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Indications are growing that there is a shift underway in the risk landscape in California that may last several years, prompted by the ongoing severe drought.

It’s no secret that California is a region prone to drought. History shows repeated drought events, and there is emerging consensus that the current drought has no end in sight. In fact, there are indications that the drought could just be getting started.

The situation could be exacerbated by climate change, which is increasing the rates of water evaporation in western regions of the U.S.

We also learned recently that the groundwater levels in Colorado have been depleted by a “shocking” amount, which affects California as a significant amount of water used in the state’s agricultural industry comes from the Colorado basin.

California’s abundant agricultural industry has been fueled by its high sunshine input and the availability of water from the Colorado basin.The state produces nearly half of U.S.-grown fruits, nuts, and vegetables, according to statistics from the California Department of Food and Agriculture.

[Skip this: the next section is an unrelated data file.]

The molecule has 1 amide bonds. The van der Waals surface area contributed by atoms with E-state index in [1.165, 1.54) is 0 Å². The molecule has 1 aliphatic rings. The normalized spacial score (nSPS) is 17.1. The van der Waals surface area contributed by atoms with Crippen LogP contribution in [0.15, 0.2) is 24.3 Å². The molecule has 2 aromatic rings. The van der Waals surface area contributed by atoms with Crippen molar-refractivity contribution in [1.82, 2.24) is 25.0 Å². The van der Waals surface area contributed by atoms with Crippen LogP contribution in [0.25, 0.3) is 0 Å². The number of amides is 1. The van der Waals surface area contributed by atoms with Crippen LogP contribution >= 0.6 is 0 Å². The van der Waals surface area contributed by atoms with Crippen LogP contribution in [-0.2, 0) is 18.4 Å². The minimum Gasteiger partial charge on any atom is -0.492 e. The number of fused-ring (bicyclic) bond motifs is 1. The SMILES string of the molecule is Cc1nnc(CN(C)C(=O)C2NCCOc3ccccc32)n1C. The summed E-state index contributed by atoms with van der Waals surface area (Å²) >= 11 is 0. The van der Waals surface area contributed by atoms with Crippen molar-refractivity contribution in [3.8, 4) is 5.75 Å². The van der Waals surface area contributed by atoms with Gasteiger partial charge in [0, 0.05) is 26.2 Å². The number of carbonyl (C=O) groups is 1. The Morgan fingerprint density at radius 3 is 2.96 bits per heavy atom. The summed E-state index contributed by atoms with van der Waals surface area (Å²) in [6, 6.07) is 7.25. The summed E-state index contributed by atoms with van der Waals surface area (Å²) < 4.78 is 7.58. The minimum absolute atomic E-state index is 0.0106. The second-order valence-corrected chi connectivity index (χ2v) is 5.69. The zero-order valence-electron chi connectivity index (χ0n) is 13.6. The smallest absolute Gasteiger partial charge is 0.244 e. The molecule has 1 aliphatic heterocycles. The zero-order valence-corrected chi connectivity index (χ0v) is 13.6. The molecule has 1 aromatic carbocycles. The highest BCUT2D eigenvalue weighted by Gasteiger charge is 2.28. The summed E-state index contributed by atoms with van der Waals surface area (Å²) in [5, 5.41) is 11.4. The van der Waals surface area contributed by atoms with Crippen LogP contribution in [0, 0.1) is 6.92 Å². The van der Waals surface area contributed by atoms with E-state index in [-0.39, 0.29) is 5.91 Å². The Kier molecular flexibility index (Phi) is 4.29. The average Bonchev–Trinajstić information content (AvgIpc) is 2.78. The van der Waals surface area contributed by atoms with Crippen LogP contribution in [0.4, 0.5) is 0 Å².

The sustainability of the agricultural industry is now in question given the emerging information about the security of the water supply, with long-term implications for food production—and therefore prices. While the threat is not to the California economy as farming accounts for little more than two percent of the state’s $2 trillion economy, implications will be to broader food prices and food security issues, as well as the security of those employed to work in this industry.

From a natural catastrophe perspective, we can expect the severity and frequency of wildfire outbreaks to increase significantly for several years to come if current indications prove true. In addition, we can expect that more areas will be impacted by wildfires.

The insurance industry needs to pay close attention to methods for estimating wildfire risk to ensure the risk landscape is accurately reflected over the coming years, just as it adapted in the late 2000s to a forward-looking, medium-term view of the probability of landfalling hurricanes accounting for multi-decadal cycles of increased and decreased hurricane activity in the Atlantic basin relative to the long-term average – and the subsequent consequences for the medium-term risk landscape.

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November 07, 2013

August 15, 2013
Uncertainty and Unknown Unknowns